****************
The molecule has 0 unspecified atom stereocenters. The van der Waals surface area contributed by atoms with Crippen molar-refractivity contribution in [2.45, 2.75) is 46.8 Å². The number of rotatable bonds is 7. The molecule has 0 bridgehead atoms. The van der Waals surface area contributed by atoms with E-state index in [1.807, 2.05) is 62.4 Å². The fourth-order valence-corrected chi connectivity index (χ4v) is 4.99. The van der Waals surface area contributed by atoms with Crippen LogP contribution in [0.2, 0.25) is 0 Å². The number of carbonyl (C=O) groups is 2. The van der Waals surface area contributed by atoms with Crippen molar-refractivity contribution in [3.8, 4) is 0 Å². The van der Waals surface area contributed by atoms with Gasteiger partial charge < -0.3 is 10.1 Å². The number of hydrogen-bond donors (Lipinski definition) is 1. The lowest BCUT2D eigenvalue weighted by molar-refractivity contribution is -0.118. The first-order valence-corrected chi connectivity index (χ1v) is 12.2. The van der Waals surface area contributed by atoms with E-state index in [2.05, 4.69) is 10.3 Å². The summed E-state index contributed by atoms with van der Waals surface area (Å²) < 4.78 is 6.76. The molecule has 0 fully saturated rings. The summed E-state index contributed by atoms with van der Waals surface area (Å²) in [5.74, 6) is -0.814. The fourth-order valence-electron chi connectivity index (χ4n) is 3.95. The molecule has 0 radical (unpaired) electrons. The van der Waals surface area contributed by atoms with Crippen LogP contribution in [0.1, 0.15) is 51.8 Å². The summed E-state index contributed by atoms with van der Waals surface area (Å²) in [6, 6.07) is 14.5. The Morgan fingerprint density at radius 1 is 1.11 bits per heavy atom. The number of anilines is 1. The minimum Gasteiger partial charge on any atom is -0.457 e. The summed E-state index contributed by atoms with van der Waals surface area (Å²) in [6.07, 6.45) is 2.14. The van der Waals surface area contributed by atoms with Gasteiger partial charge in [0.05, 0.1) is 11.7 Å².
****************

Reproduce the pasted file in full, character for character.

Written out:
The molecule has 0 unspecified atom stereocenters. The van der Waals surface area contributed by atoms with Crippen molar-refractivity contribution in [2.45, 2.75) is 46.8 Å². The number of rotatable bonds is 7. The molecule has 0 bridgehead atoms. The van der Waals surface area contributed by atoms with E-state index in [1.807, 2.05) is 62.4 Å². The fourth-order valence-corrected chi connectivity index (χ4v) is 4.99. The van der Waals surface area contributed by atoms with Crippen LogP contribution in [0.2, 0.25) is 0 Å². The number of carbonyl (C=O) groups is 2. The van der Waals surface area contributed by atoms with Crippen molar-refractivity contribution in [3.8, 4) is 0 Å². The van der Waals surface area contributed by atoms with Gasteiger partial charge < -0.3 is 10.1 Å². The number of hydrogen-bond donors (Lipinski definition) is 1. The lowest BCUT2D eigenvalue weighted by molar-refractivity contribution is -0.118. The first-order valence-corrected chi connectivity index (χ1v) is 12.2. The van der Waals surface area contributed by atoms with E-state index in [2.05, 4.69) is 10.3 Å². The summed E-state index contributed by atoms with van der Waals surface area (Å²) < 4.78 is 6.76. The molecule has 0 fully saturated rings. The summed E-state index contributed by atoms with van der Waals surface area (Å²) in [5.74, 6) is -0.814. The fourth-order valence-electron chi connectivity index (χ4n) is 3.95. The molecule has 0 radical (unpaired) electrons. The van der Waals surface area contributed by atoms with Crippen LogP contribution in [0.1, 0.15) is 51.8 Å². The summed E-state index contributed by atoms with van der Waals surface area (Å²) in [6, 6.07) is 14.5. The Morgan fingerprint density at radius 1 is 1.11 bits per heavy atom. The number of anilines is 1. The minimum Gasteiger partial charge on any atom is -0.457 e. The summed E-state index contributed by atoms with van der Waals surface area (Å²) in [6.07, 6.45) is 2.14. The van der Waals surface area contributed by atoms with Gasteiger partial charge in [0.05, 0.1) is 11.7 Å².